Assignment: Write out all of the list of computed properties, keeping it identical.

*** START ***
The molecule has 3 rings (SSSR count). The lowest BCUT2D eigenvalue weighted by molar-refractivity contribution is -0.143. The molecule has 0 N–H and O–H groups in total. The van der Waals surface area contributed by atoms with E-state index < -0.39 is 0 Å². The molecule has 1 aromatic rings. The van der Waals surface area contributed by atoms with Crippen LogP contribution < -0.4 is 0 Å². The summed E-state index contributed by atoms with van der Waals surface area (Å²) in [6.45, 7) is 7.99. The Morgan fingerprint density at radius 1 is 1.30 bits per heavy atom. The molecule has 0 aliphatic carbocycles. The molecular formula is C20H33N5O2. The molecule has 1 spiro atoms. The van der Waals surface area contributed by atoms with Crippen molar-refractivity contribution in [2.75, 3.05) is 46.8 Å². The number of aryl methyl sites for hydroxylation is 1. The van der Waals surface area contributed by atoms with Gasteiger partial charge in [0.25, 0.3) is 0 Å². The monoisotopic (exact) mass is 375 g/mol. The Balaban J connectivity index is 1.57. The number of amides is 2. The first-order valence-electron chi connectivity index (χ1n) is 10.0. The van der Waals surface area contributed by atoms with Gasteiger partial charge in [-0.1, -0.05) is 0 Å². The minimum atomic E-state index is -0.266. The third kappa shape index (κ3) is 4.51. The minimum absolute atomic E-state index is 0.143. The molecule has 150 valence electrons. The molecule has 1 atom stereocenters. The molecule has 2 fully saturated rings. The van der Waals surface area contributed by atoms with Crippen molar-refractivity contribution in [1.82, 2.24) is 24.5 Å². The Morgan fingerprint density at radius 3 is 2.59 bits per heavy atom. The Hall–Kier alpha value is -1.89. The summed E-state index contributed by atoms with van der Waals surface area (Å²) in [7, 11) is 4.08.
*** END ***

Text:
The molecule has 3 rings (SSSR count). The lowest BCUT2D eigenvalue weighted by molar-refractivity contribution is -0.143. The molecule has 0 N–H and O–H groups in total. The van der Waals surface area contributed by atoms with E-state index < -0.39 is 0 Å². The molecule has 1 aromatic rings. The van der Waals surface area contributed by atoms with Crippen LogP contribution < -0.4 is 0 Å². The summed E-state index contributed by atoms with van der Waals surface area (Å²) in [6.45, 7) is 7.99. The Morgan fingerprint density at radius 1 is 1.30 bits per heavy atom. The molecule has 0 aliphatic carbocycles. The molecular formula is C20H33N5O2. The molecule has 1 spiro atoms. The van der Waals surface area contributed by atoms with Crippen molar-refractivity contribution in [2.75, 3.05) is 46.8 Å². The number of aryl methyl sites for hydroxylation is 1. The van der Waals surface area contributed by atoms with Gasteiger partial charge in [0.25, 0.3) is 0 Å². The monoisotopic (exact) mass is 375 g/mol. The Balaban J connectivity index is 1.57. The number of amides is 2. The first-order valence-electron chi connectivity index (χ1n) is 10.0. The van der Waals surface area contributed by atoms with Gasteiger partial charge in [-0.1, -0.05) is 0 Å². The minimum atomic E-state index is -0.266. The third kappa shape index (κ3) is 4.51. The minimum absolute atomic E-state index is 0.143. The molecule has 150 valence electrons. The molecule has 1 atom stereocenters. The molecule has 2 fully saturated rings. The van der Waals surface area contributed by atoms with Crippen molar-refractivity contribution in [1.82, 2.24) is 24.5 Å². The Morgan fingerprint density at radius 3 is 2.59 bits per heavy atom. The Hall–Kier alpha value is -1.89. The summed E-state index contributed by atoms with van der Waals surface area (Å²) in [7, 11) is 4.08.